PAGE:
Monday, September 27, 2010

I heart New York, part 2

Good grief, it's taken me forever to get around to writing this. Sorry y'all.

Our second day in NYC was spent at the U.S Open. Brady is a big tennis fanatic (and a fantastic player, I might add. Seriously.), so he was super excited.

Let me just say, the day was hot. So so very hot. And NY heat is miserable because of the humidity. The only place I've been more miserably hot and humid was New Orleans in August. Add to it the exhaust and asphalt in the city and it is like an oven. A big, dirty oven. I have never smelled so much B.O. in my life as I have in NYC during the summer. Being crammed into a busy subway train with a bunch of sweaty people is something I could totally do without. Yuck. Needless to say, I spent most the day looking for shade and stealing pieces of ice out of the vendor carts when they weren't looking. However, I've learned I need to just embrace the heat, rather than fight it. If I just accept that I'm going to be gross and sweaty it's more bearable. But enough about the heat.

We spent the first while walking around the place, watching various smaller matches and checking out the practice courts. Brady about died when he realized that Rafa Nadal, the #1 player in the world, was on the practice courts. We hid in the trees (hooray, shade!) and spied on him through the fence and took pictures. I felt like the paparazzi, it was fun.


Brady hiding in the trees, looking like a completely crazed fan:
We were fortunate to have tickets to the Arthur Ashe stadium where the big matches are played, and Brady died again when he realized his favorite player, Roger Federer, was playing a match. (For those of you not versed in tennis, Federer was the #1 player in the world until he got edged out by Nadal recently, but he is said to be one of the best players to ever grace the sport.)


After the U.S. Open that day we went to dinner at a little Italian restaurant near the apartment we were in and I ate some of the best food of my life. No joke. They had this gnocchi that I'm pretty sure was made in heaven and sent down to my table by angels. Yes, it was that good. We've craved it every day since.

The next day was a free day that we spent roaming the city. We visited some areas I had never been to before, including the Chelsea Market and SoHo, which I loved. We did some shopping, did some more eating (we got ourselves a toasted marshmallow shake from Stand, as featured on the Food Network- yum!!) and soaked in everything the city had to offer.

That night we went to dinner at Morimoto, down in the trendy meatpacking district. If you watch the Food Network you might be familiar with Morimoto, who is an Iron Chef. People, I was not cool enough to be in this restaurant. Beautiful people everywhere, awesome decor, the whole deal. I was hoping no one would notice that the hem of my capris was being held up with a safety pin or how scuffed the heels of my Payless shoes were. The food was excellent too. I could go on, but we'll keep it brief.

On the way home we stopped off at a bakery and bought these cupcakes that were half the size of our heads. So good. And yes, I am aware this entire trip was based around food. Don't judge me.
At the bakery some people came walking in and a mouse ran into the building with them. The poor girl was in such a panic trying to get out that she practically broke her nose running into the door. It was both sad and very funny.

The next day we headed out to Robert's house in South Hampton for some rest and relaxation after 3 days of running around like crazy. We were fortunate to miss Hurricane Earl passing through the previous day and enjoyed the beach and did a whole lot of nothing. It was fabulous. And I don't think I took a single picture of any of it.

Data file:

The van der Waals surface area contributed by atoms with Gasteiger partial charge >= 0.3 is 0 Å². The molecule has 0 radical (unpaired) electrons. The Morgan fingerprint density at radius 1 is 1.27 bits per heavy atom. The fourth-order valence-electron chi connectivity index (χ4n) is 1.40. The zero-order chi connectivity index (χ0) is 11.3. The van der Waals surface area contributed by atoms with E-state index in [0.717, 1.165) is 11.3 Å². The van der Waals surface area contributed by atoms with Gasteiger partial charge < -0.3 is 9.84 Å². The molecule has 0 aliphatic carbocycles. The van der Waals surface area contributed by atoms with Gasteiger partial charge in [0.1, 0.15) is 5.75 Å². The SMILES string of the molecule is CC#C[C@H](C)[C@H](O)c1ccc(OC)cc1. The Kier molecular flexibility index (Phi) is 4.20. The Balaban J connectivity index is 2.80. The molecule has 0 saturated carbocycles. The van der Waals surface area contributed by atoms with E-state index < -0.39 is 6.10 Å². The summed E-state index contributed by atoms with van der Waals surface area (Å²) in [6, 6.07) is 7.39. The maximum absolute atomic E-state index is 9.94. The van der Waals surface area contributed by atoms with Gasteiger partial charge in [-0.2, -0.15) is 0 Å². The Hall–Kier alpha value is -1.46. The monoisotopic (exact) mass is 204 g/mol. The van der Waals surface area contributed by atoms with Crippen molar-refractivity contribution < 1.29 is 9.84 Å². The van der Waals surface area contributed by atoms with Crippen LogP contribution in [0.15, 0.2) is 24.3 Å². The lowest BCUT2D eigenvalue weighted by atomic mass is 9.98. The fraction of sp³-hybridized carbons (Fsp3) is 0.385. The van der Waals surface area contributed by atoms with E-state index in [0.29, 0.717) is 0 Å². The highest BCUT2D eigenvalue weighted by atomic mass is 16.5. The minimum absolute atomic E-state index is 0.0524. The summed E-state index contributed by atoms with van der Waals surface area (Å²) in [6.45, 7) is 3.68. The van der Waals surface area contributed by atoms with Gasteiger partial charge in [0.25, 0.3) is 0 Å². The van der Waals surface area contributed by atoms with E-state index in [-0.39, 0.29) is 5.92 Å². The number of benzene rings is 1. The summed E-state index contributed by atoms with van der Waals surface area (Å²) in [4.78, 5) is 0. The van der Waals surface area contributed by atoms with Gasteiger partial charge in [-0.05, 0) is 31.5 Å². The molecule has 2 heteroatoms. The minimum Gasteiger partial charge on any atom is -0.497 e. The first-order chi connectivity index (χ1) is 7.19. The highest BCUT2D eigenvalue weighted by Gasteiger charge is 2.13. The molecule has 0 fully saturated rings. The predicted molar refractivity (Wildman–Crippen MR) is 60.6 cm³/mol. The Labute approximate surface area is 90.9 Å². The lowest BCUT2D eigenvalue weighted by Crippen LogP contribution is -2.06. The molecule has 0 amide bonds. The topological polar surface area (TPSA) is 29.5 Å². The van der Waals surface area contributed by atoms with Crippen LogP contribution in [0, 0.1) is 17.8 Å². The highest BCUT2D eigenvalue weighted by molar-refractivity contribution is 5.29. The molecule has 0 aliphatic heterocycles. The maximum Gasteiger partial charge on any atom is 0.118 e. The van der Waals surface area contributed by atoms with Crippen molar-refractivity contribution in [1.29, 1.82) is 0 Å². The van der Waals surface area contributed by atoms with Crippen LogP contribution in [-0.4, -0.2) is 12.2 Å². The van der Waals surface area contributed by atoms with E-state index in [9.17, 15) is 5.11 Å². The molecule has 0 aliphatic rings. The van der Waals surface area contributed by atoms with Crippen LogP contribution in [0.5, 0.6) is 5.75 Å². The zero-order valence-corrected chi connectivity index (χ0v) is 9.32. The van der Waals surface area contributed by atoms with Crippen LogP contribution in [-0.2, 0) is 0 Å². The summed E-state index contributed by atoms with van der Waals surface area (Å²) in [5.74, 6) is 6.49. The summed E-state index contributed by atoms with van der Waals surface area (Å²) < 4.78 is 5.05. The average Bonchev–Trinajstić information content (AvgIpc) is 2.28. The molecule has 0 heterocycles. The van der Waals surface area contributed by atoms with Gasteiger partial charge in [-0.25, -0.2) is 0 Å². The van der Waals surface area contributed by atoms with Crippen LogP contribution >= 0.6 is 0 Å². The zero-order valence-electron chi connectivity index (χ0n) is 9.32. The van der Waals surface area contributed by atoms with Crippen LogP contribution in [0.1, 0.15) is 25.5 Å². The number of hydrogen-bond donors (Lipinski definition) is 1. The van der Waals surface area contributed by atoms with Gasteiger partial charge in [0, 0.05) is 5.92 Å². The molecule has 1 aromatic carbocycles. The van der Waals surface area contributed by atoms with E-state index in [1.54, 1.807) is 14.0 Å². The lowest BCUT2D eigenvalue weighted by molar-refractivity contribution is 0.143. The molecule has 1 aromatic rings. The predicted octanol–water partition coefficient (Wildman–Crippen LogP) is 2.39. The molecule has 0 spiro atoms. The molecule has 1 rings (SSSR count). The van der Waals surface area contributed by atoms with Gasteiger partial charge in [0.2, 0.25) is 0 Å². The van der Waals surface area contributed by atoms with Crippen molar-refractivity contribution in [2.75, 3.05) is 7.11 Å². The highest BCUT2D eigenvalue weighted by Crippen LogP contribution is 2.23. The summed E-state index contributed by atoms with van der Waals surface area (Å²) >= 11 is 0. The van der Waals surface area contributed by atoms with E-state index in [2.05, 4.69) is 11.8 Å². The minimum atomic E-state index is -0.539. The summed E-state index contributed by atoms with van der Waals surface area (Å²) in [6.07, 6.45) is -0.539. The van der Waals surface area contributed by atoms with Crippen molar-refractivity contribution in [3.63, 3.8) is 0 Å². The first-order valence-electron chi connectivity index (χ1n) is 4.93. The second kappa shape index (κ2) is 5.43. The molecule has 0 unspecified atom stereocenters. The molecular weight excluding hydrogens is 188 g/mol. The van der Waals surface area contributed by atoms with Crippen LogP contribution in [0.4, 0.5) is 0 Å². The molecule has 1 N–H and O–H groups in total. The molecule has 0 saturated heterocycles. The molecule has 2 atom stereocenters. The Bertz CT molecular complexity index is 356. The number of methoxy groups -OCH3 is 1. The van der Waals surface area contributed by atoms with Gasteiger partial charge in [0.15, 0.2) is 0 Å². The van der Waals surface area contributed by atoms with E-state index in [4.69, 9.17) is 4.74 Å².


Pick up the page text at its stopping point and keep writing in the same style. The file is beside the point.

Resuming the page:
All in all, the trip was wonderful. I already can't wait to go back.

Tuesday, September 21, 2010

Theme song

I know I'm supposed to be writing my second installment of my NY trip, but I'll get to that later. I just really wanted to post this for some reason.

A story:
At the job I recently left, we had a big meeting a few months ago where some lady did a presentation on conflict resolution. This lady was my hero- a tiny little 60 yr old Texan with red hair and the personality to match. Even though she was in a room of executive men that towered over her, she wasn't intimidated one bit. Anyway, before the meeting we had to take this test to determine our style of conflict resolution. There were five different styles: compete, avoid, compromise, accommodate, and collaborate. Everyone probably uses each one of the styles at one time or another, and they all can be useful in different situations, but we all have certain styles that we tend to default to. There are also certain styles that are more effective than others.

The test spit out percentages of how often you tend to default to certain styles. This lady then went through and analyzed each style and taught us how to be more effective in dealing with conflict.

Turns out I am a 98% accommodater. 98%!! That basically means I'm a freaking doormat. Sadly, this is no surprise to me. The accommodater's mantra is "whatever you want". I catch myself saying that all the time. I just always want to make everyone else happy. I rarely challenge anyone and simply deal with things myself if I'm not happy. Most of the time, I don't mind being an accommodater. Most the time I genuinely am happy when everyone else is happy.

But sometimes I'm not happy, and I found that I was especially unhappy at my old job because I did feel like I was walked all over, but I didn't know how to do anything about it. I especially felt this way with one of my former supervisors. This man... oh my, where do I begin? I'll try to refrain from being all bitter and angry.